alternators actually in use in the civilian community, as well as aboard Navy ships and aircraft. ">
The alternators described so far in this chapter are ELEMENTARY in nature; they are seldom used except as examples to aid in understanding practical alternators.
The remainder of this chapter will relate the principles of the elementary alternator to the alternators actually in use in the civilian community, as well as aboard Navy ships and aircraft. The following paragraphs in this chapter will introduce such concepts as prime movers, field excitation, armature characteristics and limitations, single-phase and polyphase alternators, controls, regulation, and parallel operation.
FUNCTIONS OF ALTERNATOR COMPONENTS
A typical rotating-field ac generator consists of an alternator and a smaller dc generator built into a single unit. The output of the alternator section supplies alternating voltage to the load. The only purpose for the dc exciter generator is to supply the direct current required to maintain the alternator field. This dc generator is referred to as the exciter. A typical alternator is shown in figure 3-3, view A; figure 3-3, view B, is a simplified schematic of the generator.
Figure 3-3. - Ac generator pictorial and schematic drawings.
The exciter is a dc, shunt-wound, self-excited generator. The exciter shunt field (2) creates an area of intense magnetic flux between its poles. When the exciter armature (3) is rotated in the exciter-field flux, voltage is induced in the exciter armature windings. The output from the exciter commutator (4) is connected through brushes and slip rings (5) to the alternator field. Since this is direct current already converted by the exciter commutator, the current always flows in one direction through the alternator field (6). Thus, a fixed-polarity magnetic field is maintained at all times in the alternator field windings. When the alternator field is rotated, its magnetic flux is passed through and across the alternator armature windings (7).
The armature is wound for a three-phase output, which will be covered later in this chapter. Remember, a voltage is induced in a conductor if it is stationary and a magnetic field is passed across the conductor, the same as if the field is stationary and the conductor is moved. The alternating voltage in the ac generator armature windings is connected through fixed terminals to the ac load.
Q.5 Most large alternators have a small dc generator built into them. What is its purpose?
Prime movers are divided into two classes for generators-high-speed and low-speed. Steam and gas turbines are high-speed prime movers, while internal-combustion engines, water, and electric motors are considered low-speed prime movers.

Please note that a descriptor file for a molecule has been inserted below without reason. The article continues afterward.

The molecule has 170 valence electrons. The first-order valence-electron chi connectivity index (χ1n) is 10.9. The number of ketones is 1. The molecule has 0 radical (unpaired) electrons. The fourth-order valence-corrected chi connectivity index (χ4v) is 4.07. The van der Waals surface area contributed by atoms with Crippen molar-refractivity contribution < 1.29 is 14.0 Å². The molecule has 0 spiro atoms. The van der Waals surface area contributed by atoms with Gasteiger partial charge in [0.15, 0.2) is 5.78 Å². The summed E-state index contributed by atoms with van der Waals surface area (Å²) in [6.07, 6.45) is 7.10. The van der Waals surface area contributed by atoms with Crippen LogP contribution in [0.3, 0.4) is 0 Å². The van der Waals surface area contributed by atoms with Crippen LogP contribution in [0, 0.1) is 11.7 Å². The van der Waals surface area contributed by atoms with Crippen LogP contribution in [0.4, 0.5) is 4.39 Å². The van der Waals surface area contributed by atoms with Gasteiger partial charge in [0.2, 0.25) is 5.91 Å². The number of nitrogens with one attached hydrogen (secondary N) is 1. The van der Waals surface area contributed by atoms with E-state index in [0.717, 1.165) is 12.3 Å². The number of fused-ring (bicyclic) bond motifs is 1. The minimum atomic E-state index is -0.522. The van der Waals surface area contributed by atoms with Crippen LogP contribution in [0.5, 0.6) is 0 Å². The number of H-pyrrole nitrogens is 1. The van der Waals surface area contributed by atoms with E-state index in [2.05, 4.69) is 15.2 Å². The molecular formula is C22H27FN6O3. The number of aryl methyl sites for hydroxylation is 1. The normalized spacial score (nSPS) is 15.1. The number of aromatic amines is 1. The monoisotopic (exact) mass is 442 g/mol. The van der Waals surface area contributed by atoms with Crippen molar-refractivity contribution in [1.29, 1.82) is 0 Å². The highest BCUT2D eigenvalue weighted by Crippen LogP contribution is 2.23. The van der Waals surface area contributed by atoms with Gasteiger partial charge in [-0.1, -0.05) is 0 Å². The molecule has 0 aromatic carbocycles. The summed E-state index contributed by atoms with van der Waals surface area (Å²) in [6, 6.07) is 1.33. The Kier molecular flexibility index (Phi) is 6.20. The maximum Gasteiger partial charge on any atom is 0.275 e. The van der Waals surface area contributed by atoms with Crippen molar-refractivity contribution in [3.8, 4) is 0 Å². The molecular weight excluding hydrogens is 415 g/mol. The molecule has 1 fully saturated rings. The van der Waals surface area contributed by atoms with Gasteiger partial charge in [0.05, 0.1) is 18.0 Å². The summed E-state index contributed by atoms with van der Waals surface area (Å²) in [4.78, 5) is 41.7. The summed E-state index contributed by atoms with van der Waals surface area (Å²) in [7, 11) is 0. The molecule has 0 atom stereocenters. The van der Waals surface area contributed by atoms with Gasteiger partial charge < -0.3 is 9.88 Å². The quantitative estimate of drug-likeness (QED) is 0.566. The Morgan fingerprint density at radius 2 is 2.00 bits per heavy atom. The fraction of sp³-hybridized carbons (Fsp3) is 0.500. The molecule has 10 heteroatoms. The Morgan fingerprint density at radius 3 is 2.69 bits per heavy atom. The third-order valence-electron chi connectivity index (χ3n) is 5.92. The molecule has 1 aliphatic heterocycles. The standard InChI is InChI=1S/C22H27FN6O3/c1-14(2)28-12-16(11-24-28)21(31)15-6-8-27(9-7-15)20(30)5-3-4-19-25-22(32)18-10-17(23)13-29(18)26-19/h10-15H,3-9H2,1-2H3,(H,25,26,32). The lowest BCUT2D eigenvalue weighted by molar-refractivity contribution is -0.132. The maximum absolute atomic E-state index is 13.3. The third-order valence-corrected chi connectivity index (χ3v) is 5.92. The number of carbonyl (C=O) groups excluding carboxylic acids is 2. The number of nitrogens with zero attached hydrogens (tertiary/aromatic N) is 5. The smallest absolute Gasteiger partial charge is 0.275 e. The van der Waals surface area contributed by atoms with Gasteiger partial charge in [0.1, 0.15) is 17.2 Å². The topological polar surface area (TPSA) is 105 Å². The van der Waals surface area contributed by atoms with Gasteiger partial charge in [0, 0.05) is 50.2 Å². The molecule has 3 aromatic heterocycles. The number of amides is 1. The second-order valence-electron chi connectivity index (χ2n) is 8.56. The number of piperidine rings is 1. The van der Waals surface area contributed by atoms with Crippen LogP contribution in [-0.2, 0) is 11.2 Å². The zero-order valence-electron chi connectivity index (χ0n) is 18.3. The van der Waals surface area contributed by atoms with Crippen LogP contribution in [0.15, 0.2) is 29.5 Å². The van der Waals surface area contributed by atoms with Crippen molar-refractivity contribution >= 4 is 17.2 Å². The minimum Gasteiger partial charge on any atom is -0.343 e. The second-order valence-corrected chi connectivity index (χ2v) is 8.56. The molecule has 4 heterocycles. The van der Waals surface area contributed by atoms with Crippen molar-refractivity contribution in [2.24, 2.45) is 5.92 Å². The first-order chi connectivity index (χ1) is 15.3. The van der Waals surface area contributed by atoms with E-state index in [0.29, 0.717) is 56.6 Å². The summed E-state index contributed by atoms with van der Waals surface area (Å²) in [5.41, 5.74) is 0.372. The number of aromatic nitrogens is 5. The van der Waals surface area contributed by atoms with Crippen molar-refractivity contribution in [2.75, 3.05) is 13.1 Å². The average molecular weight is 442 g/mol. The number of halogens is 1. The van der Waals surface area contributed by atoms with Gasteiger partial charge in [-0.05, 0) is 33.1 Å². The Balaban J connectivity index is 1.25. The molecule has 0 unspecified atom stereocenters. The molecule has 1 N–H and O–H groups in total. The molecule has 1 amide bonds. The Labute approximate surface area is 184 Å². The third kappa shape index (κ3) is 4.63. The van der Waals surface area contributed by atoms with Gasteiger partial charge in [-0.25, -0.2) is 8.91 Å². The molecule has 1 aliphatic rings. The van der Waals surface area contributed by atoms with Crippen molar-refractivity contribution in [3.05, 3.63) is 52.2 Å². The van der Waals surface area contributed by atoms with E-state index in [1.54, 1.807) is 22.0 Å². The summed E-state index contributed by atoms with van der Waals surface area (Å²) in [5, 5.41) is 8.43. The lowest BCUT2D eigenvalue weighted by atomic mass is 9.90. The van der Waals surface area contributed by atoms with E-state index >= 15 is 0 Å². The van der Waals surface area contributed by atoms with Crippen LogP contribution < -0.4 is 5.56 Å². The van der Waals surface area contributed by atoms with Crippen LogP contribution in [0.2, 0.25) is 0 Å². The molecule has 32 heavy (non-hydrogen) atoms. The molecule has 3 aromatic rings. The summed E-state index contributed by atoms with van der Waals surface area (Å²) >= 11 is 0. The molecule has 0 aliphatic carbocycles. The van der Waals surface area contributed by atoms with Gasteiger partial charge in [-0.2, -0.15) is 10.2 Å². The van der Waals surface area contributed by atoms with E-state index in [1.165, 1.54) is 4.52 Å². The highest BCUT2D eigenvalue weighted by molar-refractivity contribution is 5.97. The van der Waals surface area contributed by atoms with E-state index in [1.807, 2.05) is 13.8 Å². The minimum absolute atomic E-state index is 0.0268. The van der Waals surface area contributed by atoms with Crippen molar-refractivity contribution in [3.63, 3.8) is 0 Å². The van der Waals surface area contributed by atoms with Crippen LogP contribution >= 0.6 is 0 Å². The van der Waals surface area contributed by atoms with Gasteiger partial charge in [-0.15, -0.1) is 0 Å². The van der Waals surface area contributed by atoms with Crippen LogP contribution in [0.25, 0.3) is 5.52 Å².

The type of prime mover plays an important part in the design of alternators since the speed at which the rotor is turned determines certain characteristics of alternator construction and operation.
There are two types of rotors used in rotating-field alternators.
As you may have guessed, the turbine-driven rotor shown in figure 3-4, view A, is used when the prime mover is a high-speed turbine. The windings in the turbine-driven rotor are arranged to form two or four distinct poles. The windings are firmly embedded in slots to withstand the tremendous centrifugal forces encountered at high speeds.
Figure 3-4. - Types of rotors used in alternators.
The salient-pole rotor shown in figure 3-4, view B, is used in low-speed alternators. The salient-pole rotor often consists of several separately wound pole pieces, bolted to the frame of the rotor.
If you could compare the physical size of the two types of rotors with the same electrical characteristics, you would see that the salient-pole rotor would have a greater diameter. At the same number of revolutions per minute, it has a greater centrifugal force than does the turbine-driven rotor.
To reduce this force to a safe level so that the windings will not be thrown out of the machine, the salient pole is used only in low-speed designs.
ALTERNATOR CHARACTERISTICS AND LIMITATIONS
Alternators are rated according to the voltage they are designed to produce and the maximum current they are capable of providing. The maximum current that can be supplied by an alternator depends upon the maximum heating loss that can be sustained in the armature. This heating loss (which is an I2R power loss) acts to heat the conductors, and if excessive, destroys the insulation. Thus, alternators are rated in terms of this current and in terms of the voltage output - the alternator rating in small units is in volt-amperes; in large units it is kilovolt-amperes.
When an alternator leaves the factory, it is already destined to do a very specific job. The speed at which it is designed to rotate, the voltage it will produce, the current limits, and other operating characteristics are built in. This information is usually stamped on a nameplate on the case so that the user will know the limitations.
Q.6 How are alternators usually rated?